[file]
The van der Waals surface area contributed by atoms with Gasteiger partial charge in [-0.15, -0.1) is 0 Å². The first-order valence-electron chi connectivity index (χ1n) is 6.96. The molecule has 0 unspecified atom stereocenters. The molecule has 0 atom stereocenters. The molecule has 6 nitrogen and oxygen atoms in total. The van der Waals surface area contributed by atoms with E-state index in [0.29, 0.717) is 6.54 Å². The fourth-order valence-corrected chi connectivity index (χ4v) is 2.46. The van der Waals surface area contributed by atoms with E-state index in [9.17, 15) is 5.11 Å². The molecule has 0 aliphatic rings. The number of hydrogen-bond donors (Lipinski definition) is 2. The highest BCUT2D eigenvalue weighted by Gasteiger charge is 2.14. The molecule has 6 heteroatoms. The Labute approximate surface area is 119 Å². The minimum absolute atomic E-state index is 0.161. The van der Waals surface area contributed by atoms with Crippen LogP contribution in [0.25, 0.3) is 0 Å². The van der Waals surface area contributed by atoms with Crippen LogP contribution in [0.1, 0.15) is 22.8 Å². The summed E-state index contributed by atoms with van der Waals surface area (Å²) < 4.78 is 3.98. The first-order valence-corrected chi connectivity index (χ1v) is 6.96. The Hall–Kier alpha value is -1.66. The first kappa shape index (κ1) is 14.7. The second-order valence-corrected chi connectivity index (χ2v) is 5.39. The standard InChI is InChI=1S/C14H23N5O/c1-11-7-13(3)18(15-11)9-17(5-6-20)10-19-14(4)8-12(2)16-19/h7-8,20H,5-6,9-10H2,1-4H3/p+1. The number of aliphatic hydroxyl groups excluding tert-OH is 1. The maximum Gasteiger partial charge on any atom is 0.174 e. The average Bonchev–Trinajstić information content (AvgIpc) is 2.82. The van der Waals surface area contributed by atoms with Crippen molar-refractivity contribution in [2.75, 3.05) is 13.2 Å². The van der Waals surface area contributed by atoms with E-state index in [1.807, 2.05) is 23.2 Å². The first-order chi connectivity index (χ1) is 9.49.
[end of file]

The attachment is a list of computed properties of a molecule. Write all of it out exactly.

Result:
The van der Waals surface area contributed by atoms with Gasteiger partial charge in [-0.15, -0.1) is 0 Å². The first-order valence-electron chi connectivity index (χ1n) is 6.96. The molecule has 0 unspecified atom stereocenters. The molecule has 0 atom stereocenters. The molecule has 6 nitrogen and oxygen atoms in total. The van der Waals surface area contributed by atoms with E-state index in [0.29, 0.717) is 6.54 Å². The fourth-order valence-corrected chi connectivity index (χ4v) is 2.46. The van der Waals surface area contributed by atoms with E-state index in [9.17, 15) is 5.11 Å². The molecule has 0 aliphatic rings. The number of hydrogen-bond donors (Lipinski definition) is 2. The highest BCUT2D eigenvalue weighted by Gasteiger charge is 2.14. The molecule has 6 heteroatoms. The Labute approximate surface area is 119 Å². The minimum absolute atomic E-state index is 0.161. The van der Waals surface area contributed by atoms with Crippen LogP contribution in [0.25, 0.3) is 0 Å². The van der Waals surface area contributed by atoms with Crippen LogP contribution in [0.1, 0.15) is 22.8 Å². The summed E-state index contributed by atoms with van der Waals surface area (Å²) < 4.78 is 3.98. The first-order valence-corrected chi connectivity index (χ1v) is 6.96. The Hall–Kier alpha value is -1.66. The first kappa shape index (κ1) is 14.7. The second-order valence-corrected chi connectivity index (χ2v) is 5.39. The standard InChI is InChI=1S/C14H23N5O/c1-11-7-13(3)18(15-11)9-17(5-6-20)10-19-14(4)8-12(2)16-19/h7-8,20H,5-6,9-10H2,1-4H3/p+1. The number of aliphatic hydroxyl groups excluding tert-OH is 1. The maximum Gasteiger partial charge on any atom is 0.174 e. The average Bonchev–Trinajstić information content (AvgIpc) is 2.82. The van der Waals surface area contributed by atoms with Crippen molar-refractivity contribution in [2.75, 3.05) is 13.2 Å². The van der Waals surface area contributed by atoms with E-state index in [1.807, 2.05) is 23.2 Å². The first-order chi connectivity index (χ1) is 9.49.